Contact: 073 777 4434 Email: mzukona@nyakaza.org.za

SARS Compliance as an SME is so VITAL!

By Mzukona Mantshontsho

Lots of people want to start their own small businesses or need help with their small businesses. So how do people go about doing this?

Biz Evolution provides online solutions for your business needs, whether you are a start-up, medium or large business.

Spoke to Co-Founder Nokulunga Mabu at Biz Evolution about the importance of being SARS compliant in South Africa today.

South African Revenue Services (SARS) compliance as an SME

Compliance means that the company is in a good standing with SARS. The organisation has registered for all the applicable tax types; it has no outstanding tax return, debt or verification supporting documents. The company can be compliant even if it has outstanding debt, as long as there’s a payment arrangement plan in place.

Importance of being compliant as an SME in South Africa today

To run a legal and successful business one has to comply with all the regulations of that country you intend to trade in. Clients want to work with a legit registered company as it gives them some sense of protection in case things don’t go as promised so they are able to hold the entity accountable. Big businesses and government departments require that the entity be registered and compliant before they can do business with it. So, one will struggle to do business with big organisations if the business is non-compliant, this will limit business growth.

Problems of not being compliant

Your business will be penalised by the relevant institution with the possibility of imprisonment, e.g. SARS will impose penalties up to the value of R16, 000 for not submitting tax returns, businesses that fail to comply with the Employment Equity Act could potentially face fines of up to R2, 7 million or 10% of annual turnover. CIPC will charge penalties and deregister the company if annual returns are not filed for two consecutive years, and the company secretary may face imprisonment due to failure to comply with the requirements of the Companies Act.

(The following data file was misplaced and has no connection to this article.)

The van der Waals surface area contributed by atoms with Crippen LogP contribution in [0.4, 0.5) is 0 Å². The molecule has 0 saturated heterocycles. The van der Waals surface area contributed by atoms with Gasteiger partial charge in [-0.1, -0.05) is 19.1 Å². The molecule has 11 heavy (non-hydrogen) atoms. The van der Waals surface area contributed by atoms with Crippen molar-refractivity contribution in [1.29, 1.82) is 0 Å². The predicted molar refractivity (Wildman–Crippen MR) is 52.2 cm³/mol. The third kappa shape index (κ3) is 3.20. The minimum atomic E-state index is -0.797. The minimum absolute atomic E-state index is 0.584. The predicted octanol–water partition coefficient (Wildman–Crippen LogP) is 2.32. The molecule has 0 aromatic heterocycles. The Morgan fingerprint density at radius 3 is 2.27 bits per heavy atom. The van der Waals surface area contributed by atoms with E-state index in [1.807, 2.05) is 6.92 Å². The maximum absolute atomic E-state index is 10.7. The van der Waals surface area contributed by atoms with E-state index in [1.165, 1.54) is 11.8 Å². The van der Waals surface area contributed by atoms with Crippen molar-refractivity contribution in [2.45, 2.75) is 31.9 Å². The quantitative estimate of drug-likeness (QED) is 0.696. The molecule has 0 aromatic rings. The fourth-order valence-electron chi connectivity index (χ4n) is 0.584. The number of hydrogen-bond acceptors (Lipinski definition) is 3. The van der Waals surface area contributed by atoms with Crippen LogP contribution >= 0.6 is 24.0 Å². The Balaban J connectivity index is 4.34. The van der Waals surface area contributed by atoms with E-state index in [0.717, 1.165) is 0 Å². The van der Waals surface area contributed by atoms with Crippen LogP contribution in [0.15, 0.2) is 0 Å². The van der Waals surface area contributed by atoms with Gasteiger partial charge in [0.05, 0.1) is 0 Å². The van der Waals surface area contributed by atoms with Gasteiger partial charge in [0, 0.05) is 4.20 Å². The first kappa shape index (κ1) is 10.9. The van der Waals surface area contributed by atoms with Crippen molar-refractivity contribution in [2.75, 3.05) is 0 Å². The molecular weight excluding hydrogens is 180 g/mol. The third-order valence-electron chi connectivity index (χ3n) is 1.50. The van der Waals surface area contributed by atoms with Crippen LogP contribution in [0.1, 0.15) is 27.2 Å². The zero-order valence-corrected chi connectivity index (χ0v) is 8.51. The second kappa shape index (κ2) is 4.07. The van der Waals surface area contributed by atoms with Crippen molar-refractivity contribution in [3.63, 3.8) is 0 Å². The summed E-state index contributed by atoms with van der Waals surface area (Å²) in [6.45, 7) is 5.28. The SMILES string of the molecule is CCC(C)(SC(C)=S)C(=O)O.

You will lose customers, you will limit your company’s growth, the company will lose money (by paying lot of fines/penalties) and your company can be shut down or liquidated.

General outlook of all SME’s towards being compliant

To run a successful business, one must ensure that the company is compliant at all times, be familiar with all the company compliance requirements. Legislation requires business owners to comply with the law or face far reaching consequences.

Insightful information including important dates to remember for the current SARS tax season!

Income Tax:

Every business liable to taxation, under the Income Tax Act, 1962, is required to register with SARS as a taxpayer.

VAT (Value Added Tax):

It is mandatory for any business to register for VAT if the income earned in any consecutive twelve-month period exceeded or is likely to exceed R1 million. Any business may choose to register voluntarily if the income earned, in the past twelve-month period, exceeded R50 00.

PAYE/ UIF / SDL:

According to law, an employer must register with the South African Revenue Service (SARS) within 21 business days after becoming an employer, unless none of the employees are liable for normal tax.

Tax Return submission for companies:

  • It is compulsory for registered companies to submit their income tax returns (ITR14) (including dormant companies). Companies are required to submit a tax return in the prescribed form twelve months after their financial year-end.
  • In addition to annual income tax returns, companies are required to submit provisional tax returns (IRP6) and make payment. These returns are to be submitted every six months (i.e. in August and February) and must contain estimated figures of total income earned for that period and taxes paid over in respect of the income estimates for that period.
  • If registered for PAYE: every month employers need to pay over their PAYE, UIF and SDL liabilities, where applicable, to SARS. This payment must be made by the 7th (or the last business day before the 7th if it falls on a weekend) of the following month to avoid incurring penalties.
  • If registered for VAT: VAT return must be submitted either monthly, bi-monthly or every six months (applicable to farmers), and the payment made to SARS by the 25th of the following month.

Co-Founder Nokulunga Mabu at Biz Evolution